3.2 Constraints on a white dwarf companion

Although Kawka & Vennes (2009) achieved a satisfactory fit to the Balmer line profiles, their analysis did not consider a companion. We repeated that analysis using two composite model grids, DA+DC or DA+DA. We modelled the primary with a pure-hydrogen model grid (DA) and the secondary with either a pure-helium (DC) or a DA grid. First, we set the mass of the secondary to . We fitted the Balmer line profiles (see Kawka & Vennes, 2009, for details of the NTT-EFOSC2 spectrum) varying three parameters: the temperature and surface gravity of the primary () and the effective temperature of the secondary (). The total flux was obtained by combining the primary and secondary surface fluxes weighted by the emitting area: , where is the effective radius of the composite star, and and are the primary and secondary radii computed using the evolutionary mass radius relations of Benvenuto & Althaus (1999) and Serenelli et al. (2002). Note that the flux composition takes into account the calculated orbital phase of the observed spectrum and the corresponding offset in velocities between the two stars. The combined spectrum is then fitted to the observed spectrum with minimization techniques.

The best-fit parameters from the DADA grid are K () and for the primary and K for the secondary. The flux contribution from the secondary at 5500Å (V-band) is % of the total flux. But if we used the DADC grid we obtained an upper limit of K, with a flux contribution %. Setting the secondary mass to did not affect our solution for the primary, but allowed a higher secondary temperature ( K). In summary, the best-fit parameters are identical to the single star solution obtained by Kawka & Vennes (2009), and we conclude that the secondary star is much fainter than the primary star.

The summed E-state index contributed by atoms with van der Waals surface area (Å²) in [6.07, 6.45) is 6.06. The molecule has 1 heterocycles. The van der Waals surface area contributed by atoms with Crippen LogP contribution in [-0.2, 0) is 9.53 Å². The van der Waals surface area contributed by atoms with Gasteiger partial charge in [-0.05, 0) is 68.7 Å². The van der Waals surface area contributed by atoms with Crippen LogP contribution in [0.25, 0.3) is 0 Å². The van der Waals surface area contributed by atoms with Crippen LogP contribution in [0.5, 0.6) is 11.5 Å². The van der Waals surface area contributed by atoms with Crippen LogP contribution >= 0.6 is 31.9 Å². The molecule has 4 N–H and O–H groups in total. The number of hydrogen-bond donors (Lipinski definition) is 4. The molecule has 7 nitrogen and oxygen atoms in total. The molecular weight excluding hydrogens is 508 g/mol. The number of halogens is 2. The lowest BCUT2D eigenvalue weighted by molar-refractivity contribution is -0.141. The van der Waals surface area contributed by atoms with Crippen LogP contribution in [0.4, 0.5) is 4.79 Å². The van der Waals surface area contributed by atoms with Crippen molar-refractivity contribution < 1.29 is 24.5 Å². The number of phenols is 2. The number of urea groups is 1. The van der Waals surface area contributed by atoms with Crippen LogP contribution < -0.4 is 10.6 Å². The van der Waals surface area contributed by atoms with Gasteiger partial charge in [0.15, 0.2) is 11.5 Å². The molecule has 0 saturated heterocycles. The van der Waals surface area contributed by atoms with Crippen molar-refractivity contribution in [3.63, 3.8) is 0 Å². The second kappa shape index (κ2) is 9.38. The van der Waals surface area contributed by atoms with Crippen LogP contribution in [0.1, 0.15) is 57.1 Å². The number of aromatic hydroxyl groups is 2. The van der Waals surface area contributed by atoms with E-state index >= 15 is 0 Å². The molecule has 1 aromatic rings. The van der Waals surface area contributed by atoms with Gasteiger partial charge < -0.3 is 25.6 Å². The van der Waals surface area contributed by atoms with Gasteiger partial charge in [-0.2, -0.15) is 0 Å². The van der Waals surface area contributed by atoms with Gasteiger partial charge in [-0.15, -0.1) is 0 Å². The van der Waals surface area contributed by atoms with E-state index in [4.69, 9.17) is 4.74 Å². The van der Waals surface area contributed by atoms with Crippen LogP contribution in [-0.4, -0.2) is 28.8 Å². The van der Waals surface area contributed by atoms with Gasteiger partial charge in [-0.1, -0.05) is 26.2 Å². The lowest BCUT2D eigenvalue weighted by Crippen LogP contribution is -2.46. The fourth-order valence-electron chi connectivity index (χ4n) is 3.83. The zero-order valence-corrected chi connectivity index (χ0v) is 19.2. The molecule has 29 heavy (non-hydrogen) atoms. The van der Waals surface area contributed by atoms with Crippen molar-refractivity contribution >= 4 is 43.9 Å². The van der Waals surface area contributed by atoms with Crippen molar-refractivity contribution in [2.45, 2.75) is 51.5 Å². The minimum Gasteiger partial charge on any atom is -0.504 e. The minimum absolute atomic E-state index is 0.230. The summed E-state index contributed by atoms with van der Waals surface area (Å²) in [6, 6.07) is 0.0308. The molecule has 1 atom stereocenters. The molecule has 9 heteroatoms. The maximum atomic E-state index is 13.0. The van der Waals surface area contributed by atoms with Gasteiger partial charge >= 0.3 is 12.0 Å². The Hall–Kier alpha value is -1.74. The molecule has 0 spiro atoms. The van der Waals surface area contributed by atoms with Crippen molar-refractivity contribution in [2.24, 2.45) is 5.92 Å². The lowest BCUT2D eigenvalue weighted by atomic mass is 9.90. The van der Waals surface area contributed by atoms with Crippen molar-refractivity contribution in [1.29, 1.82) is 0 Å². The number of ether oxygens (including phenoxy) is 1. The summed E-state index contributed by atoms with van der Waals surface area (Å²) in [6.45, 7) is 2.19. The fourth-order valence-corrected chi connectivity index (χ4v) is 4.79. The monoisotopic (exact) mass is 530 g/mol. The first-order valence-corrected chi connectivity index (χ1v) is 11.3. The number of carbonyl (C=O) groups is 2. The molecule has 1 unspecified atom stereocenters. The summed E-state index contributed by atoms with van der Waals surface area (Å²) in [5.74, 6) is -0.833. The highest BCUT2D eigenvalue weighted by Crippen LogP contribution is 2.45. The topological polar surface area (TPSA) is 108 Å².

4 Discussion

If the maximum mass of a white dwarf is , a white dwarf companion would be expected for inclinations . Ultra-massive white dwarfs have been found to be either single or in close binary systems (Vennes & Kawka, 2008), as in the peculiar binary system RX J0648.04418 (Mereghetti et al., 2009). Constraining the secondary mass between 1.35 and , the system is not expected to merge before 5.1 to 7.8 Gyr. In the low-mass range the merger would create an ultramassive white dwarf, while in the upper mass range the system would constitute a Type 1a supernova candidate.

Figure 3: Orbital period versus mass of the visible component in binary systems containing a white dwarf and a neutron star (open triangles) or another white dwarf (open circles, this includes systems where the unseen is unknown, but has a high probability of being a more massive white dwarf). NLTT 11748, HD 188112, and SDSSJ10230038 are marked with a filled square, circle, and triangle, respectively. These values are compared to theoretical period-mass relations for NS+WD systems of Nelson et al. (2004) and Tauris & Savonije (1999) drawn with thick and thin lines, respectively.